In a weird way, I even found the idea of her imprinting herself with Paul’s wedge (Alpha’s parting gift) not quite as cringe worthy as I feared that it was going to be. I mean she still lost the man that she loved, but it was a surprisingly sweet scene in spite of the strangeness around it and Echo now finally has the chance to be herself in a world without imprints. Victories don’t come sweeter than that.
As for Mag, Zone and Caroline, it made total sense to bring them back. It’s interesting that Caroline didn’t want her original body back and was happy to be a child again but she did talk about starting over and that’s what the pulse bomb gave everyone along with their free will. Plus, it was awfully generous of Zone to take the girl under his wing. That was another thing I didn’t expect.
Mag on the other hand, I actually thought that she was going to be a casualty along with Paul, so I’m glad that she lived. It’s almost a pity that this show had to end because it actually had managed a third season, she would’ve been a character I would’ve loved to have seen in a recurring role.
In terms of Tony and Priya, some interesting conflict there. It made sense that they would have opposing views towards the tech. Priya herself didn’t want to be upgraded any further and Tony felt he needed to if they stood a chance of survival. Them having a child together was one of the things however that didn’t shock me though. At least now they get to be a family.
As for Adelle, it’s strange to think what the future can hold for her. I think that she’ll play a role in trying to help everyone who’s gotten their free will back and because of that, I imagine her and Echo will probably be in each others lives for the foreseeable future. She’s another character who’s really come a long way since “Ghost”
Also in “Epitaph Two: The Return”
Despite a certain press release, Boyd, Claire, Mellie and Dominic did not feature in this episode. It would’ve been nice to have seen them one last time but it does make sense that none of them appeared as well.
Caroline: “Are you?”
Echo: “Thanks for the insight, Mini-Me but you missed the last quarter of this game. We’re not ahead.”
Tony and his pals imprinted themselves with USB ports in their necks. Now that got to hurt a bit.
Paul: “The world still needs heroes, kid.”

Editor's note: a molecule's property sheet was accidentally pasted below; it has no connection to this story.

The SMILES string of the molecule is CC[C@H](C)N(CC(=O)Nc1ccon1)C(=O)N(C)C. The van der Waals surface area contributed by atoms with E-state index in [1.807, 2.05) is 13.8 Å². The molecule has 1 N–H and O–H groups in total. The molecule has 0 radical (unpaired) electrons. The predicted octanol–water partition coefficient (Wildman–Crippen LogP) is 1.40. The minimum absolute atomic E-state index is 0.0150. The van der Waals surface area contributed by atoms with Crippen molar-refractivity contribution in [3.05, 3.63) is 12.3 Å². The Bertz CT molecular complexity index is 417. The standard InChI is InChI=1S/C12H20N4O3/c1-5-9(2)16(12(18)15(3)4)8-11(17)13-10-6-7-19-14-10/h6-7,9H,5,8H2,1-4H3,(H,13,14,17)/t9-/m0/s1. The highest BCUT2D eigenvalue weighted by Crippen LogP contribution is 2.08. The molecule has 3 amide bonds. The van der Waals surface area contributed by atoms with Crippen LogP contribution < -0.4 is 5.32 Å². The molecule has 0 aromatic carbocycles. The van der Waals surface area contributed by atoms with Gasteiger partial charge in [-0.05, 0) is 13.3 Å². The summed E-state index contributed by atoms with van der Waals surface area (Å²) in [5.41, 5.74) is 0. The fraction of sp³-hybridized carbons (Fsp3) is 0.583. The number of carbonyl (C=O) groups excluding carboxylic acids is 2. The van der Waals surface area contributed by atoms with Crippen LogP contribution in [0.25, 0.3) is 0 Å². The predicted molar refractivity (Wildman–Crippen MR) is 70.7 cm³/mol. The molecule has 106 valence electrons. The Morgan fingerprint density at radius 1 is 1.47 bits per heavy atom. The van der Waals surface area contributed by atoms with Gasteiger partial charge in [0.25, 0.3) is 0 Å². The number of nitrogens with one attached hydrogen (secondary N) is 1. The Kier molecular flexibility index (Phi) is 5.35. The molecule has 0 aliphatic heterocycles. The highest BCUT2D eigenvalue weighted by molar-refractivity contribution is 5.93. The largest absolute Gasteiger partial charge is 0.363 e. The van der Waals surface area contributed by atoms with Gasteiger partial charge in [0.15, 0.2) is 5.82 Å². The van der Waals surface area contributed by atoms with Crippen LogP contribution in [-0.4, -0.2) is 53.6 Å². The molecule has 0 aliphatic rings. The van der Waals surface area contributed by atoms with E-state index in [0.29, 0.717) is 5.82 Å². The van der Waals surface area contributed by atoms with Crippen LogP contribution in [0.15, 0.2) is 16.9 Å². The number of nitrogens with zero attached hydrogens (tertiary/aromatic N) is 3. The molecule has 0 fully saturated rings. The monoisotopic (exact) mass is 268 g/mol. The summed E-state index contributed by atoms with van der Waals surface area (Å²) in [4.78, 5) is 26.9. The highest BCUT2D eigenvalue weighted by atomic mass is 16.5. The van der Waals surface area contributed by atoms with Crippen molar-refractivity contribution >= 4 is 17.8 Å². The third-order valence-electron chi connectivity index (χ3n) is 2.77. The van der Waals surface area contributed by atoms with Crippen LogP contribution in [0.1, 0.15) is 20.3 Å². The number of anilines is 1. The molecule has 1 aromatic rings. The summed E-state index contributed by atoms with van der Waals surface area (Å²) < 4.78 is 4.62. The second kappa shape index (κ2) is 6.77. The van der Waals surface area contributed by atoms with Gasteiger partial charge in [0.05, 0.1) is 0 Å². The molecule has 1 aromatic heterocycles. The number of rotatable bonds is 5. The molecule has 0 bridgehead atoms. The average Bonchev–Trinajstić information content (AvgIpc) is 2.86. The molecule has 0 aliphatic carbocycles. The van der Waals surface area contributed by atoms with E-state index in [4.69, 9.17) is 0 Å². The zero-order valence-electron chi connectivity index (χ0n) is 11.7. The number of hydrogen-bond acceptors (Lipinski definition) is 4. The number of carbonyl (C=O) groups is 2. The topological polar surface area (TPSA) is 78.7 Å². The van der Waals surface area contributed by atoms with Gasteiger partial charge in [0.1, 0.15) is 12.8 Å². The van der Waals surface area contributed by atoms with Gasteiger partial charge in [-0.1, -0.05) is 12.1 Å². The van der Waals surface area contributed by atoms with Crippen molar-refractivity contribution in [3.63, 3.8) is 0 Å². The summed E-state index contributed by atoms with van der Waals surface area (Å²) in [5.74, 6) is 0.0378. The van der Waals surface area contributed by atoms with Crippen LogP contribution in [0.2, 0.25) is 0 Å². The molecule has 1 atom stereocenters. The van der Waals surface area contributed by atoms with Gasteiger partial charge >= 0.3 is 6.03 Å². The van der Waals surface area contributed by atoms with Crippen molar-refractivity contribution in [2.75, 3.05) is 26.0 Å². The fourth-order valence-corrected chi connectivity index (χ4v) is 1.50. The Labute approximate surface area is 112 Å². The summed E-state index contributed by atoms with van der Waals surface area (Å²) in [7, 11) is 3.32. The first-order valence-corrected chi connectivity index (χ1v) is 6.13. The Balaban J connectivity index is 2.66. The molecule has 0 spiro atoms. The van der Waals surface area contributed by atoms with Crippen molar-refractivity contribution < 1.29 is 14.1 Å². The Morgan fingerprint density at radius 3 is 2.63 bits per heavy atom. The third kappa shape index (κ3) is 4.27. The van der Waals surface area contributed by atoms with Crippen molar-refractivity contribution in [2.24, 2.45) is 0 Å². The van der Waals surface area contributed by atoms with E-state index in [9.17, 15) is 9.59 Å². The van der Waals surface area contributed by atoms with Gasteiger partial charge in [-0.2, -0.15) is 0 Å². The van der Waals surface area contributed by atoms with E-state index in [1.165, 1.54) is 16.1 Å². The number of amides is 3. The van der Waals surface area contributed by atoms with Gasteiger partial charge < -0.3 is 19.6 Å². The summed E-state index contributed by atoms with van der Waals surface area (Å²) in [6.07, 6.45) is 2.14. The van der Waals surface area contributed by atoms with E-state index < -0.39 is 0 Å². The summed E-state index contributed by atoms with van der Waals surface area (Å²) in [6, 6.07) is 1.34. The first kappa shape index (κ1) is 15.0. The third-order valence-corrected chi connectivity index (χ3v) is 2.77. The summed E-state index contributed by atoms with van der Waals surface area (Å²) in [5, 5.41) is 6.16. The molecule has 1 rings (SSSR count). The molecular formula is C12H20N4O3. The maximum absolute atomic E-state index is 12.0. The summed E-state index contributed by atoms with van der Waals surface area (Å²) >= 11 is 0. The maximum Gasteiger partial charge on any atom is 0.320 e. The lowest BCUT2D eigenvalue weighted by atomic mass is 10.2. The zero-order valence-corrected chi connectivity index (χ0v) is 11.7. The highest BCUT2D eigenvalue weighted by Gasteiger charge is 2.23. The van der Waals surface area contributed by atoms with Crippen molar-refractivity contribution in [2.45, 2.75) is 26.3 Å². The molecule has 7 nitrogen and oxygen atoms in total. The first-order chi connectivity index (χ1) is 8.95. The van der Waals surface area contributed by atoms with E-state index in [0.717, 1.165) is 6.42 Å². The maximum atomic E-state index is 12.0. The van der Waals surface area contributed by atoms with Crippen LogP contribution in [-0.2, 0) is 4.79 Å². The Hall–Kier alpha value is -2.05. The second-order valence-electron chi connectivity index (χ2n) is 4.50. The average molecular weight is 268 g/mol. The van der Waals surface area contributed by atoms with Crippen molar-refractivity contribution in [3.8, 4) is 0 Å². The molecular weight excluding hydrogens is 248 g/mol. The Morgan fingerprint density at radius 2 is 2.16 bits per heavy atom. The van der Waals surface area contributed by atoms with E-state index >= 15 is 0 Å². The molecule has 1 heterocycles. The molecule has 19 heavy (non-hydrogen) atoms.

Echo: “Did you really just say that?”
Paul: “What? I was being inspirational.”
Echo: “You are so corny.”
Mag: “I don’t know, the little Asian’s kind of cute.”
Zone: “She’s a tech head, Mag. She’s a girl, Mag.”
So, Mag is gay? Wonderful! Now, why couldn’t she have appeared in more episodes?
Priya (re T): “I wanted him brought up away from all that crap in the back of this truck.”
Tony: “You and me both did.”
Echo: “I hate it when you pretend to know me.”
Paul: “It’s not a claim I make. I’ve been knocking ten years. You still won’t let me in.”
Echo: “I’ve let you in a few times.”
Eliza Dushku’s brother, Nate appeared in this episode as Ambrose. He also appeared in the Angel episode “Orpheus” with her as well.
Alpha: “Where’s Big Bad Ballard?”
Echo: “We lost him.”
Alpha: “Man, I’m sorry. When did this happen?”
Tony: “Ten minutes ago.”
Echo (to Priya): “Paul’s dead. And I’m alone, alone. I’m always alone.”
Standout music: Lissie’s “Everywhere I Go”, which was an appropriate choice in music for the series ender.
Adelle: “You’re not coming back.”
Topher: “Small price to pay. I don’t wanna cause any more pain.”
Paul: “Am I? Are we?”
Echo: “You wanted me to let you in.”
Chronology: 2019, like it was at the end of “The Hollow Men”.
“Epitaph Two: The Return” is actually a blisteringly brilliant series finale, far better than I ever hoped it would be and surprisingly positive. While I’m not sad to see this show end, I am thrilled that it went out on such a high note. Joss Whedon, don’t abandon TV.
Rating: 10 out of 10.